Yet these were just minor irritants compared with the war in Ukraine, which has prompted him to finally sever ties. I ask if his exile is permanent. He hints he won’t go back while Putin is in power. “I really hope the forces of darkness retreat to the underworld,” he says.

It’s a surprisingly moral line for a playful, experimental writer who was never a classic dissident. Unlike didactic Russian novelists such as Tolstoy, he is an aesthete who delights in disorienting and disturbing the reader with scenes of bizarre sex and stomach-churning violence. In 1991, furious workers at a Russian printing house refused to publish his collected short stories in protest at its shocking content. Then, as now, Sorokin took the outrage with a pinch of salt. “We just found another printer,” he says.

Sorokin is at an interesting juncture in his career. Admired in continental Europe, he has struggled to break through in the UK and US. That might be about to change, thanks to a brilliant young translator, Max Lawton, who is tackling eight of his books. Two of them, Telluria and Their Four Hearts, come out in English this year: six more, including Blue Lard, will be published over the next three years.

Sorokin has also gained attention abroad in recent months with his outspoken attacks on Putin, all of which crackle with his exemplary ghoulishness. In an article published in the Guardian four days after the start of the Ukraine war, he said the president had lapped up hatred of the west “in the black milk he drank from the KGB’s teat”.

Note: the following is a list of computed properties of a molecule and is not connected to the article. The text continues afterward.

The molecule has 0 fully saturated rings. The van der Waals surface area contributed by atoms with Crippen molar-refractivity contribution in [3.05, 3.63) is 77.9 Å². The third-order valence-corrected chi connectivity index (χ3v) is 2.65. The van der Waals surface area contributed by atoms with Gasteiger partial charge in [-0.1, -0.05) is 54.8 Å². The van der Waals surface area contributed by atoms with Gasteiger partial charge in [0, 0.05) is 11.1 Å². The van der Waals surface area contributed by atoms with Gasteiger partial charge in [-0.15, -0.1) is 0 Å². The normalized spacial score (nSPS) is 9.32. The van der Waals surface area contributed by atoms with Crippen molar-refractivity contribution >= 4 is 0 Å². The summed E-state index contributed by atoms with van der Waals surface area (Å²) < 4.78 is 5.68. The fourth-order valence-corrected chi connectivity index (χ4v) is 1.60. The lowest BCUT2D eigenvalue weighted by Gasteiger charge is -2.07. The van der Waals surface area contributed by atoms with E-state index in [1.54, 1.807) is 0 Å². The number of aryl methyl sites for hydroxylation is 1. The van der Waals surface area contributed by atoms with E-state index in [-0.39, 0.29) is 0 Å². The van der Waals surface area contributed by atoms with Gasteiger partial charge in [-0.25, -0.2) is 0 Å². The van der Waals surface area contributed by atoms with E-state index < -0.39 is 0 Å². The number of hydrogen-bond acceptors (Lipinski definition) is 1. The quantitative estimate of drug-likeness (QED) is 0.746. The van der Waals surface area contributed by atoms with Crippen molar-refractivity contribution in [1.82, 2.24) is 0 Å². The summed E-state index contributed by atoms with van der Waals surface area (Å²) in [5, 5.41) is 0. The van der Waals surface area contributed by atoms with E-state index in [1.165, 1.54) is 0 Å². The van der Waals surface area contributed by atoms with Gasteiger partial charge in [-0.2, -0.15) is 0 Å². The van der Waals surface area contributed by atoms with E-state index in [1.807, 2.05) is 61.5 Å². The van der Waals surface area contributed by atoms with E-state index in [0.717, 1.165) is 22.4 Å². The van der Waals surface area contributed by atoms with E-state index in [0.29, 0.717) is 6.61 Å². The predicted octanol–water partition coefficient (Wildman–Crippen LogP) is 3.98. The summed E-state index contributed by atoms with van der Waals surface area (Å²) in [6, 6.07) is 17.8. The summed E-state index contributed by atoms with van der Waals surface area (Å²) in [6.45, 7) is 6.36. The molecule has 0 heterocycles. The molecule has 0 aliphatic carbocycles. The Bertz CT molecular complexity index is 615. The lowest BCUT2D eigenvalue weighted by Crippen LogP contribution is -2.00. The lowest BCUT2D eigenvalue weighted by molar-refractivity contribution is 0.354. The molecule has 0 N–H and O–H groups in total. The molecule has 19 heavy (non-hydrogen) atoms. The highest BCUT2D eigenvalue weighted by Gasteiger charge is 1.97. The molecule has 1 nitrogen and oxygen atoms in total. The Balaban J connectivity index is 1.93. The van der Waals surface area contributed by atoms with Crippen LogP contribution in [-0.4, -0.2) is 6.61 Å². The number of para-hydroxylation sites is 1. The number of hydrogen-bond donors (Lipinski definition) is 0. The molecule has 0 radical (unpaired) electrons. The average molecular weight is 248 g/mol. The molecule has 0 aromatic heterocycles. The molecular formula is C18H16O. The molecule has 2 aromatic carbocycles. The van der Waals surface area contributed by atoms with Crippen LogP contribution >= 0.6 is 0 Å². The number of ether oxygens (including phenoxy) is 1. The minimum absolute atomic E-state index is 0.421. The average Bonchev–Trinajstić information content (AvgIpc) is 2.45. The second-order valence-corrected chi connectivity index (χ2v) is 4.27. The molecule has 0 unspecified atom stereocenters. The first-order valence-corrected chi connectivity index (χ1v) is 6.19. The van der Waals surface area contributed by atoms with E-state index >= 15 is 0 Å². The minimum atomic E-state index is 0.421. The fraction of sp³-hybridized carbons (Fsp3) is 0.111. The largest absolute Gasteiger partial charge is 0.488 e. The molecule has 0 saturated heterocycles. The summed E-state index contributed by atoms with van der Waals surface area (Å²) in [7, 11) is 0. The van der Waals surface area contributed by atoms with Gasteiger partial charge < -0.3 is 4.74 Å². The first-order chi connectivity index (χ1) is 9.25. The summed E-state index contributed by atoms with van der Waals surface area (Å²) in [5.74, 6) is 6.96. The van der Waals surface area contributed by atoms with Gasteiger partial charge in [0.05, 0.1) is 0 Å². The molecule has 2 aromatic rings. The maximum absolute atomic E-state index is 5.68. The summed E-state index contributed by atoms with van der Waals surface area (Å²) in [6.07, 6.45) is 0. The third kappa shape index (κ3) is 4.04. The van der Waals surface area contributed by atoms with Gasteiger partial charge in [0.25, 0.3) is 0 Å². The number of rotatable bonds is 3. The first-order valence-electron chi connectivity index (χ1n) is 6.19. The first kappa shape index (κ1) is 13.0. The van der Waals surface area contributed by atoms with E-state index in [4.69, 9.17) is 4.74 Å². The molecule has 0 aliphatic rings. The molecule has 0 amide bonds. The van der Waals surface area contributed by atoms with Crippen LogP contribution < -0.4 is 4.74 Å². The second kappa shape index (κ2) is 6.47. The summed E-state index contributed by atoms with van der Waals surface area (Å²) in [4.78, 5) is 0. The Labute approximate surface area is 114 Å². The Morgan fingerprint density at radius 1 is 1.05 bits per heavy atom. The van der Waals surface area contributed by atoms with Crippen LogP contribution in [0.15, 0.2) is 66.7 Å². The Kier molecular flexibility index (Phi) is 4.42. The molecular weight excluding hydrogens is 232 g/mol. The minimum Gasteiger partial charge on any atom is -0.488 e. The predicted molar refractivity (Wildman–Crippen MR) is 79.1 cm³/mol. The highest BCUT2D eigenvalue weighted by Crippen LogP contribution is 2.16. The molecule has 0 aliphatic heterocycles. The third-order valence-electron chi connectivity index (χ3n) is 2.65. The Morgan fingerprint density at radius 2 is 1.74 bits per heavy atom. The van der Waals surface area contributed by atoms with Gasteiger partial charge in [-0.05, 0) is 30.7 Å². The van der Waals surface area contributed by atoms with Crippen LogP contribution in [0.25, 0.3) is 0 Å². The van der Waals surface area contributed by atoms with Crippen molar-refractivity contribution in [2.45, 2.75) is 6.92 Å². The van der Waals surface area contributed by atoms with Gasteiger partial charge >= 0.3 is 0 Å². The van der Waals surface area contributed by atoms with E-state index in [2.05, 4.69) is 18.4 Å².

Sorokin is part of an exodus of liberal-minded intellectuals, artists and creatives from Russia that began roughly when Putin returned as president in 2012 and became a stampede when war broke out. Unlike most of them, he was fortunate to have a second home in Europe to withdraw to — a flat in the genteel Berlin neighbourhood of Charlottenburg that he has owned since 2011. Il Calice is a 10-minute walk away.

The restaurant is on a corner of Walter-Benjamin-Platz, a neoclassical, colonnaded square that is a landmark of the capital, and it reflects the cool, minimalist aesthetic of its surroundings. There is wood panelling on the walls and rows of identical milky-white lamps shedding unobtrusive light.

It’s asparagus season in Germany, so the starter is a no-brainer — zuppa di asparagi bianchi. Sorokin goes for the roast beef from Friesian cows, with bell pepper, rosemary potato mash and salsa verde, and orders a glass of Nebbiolo. I choose the home-made tagliatelle with white veal ragout, and a glass of Sauvignon Blanc from South Tyrol.

Il Calice is, says Sorokin, one of his favourite Berlin eateries. “They have a very creative approach to food,” he says. Judging by the recipes for “house-dust tartlets” and “toothbrush soufflé” in “The Banquet”, you could say the same about Sorokin.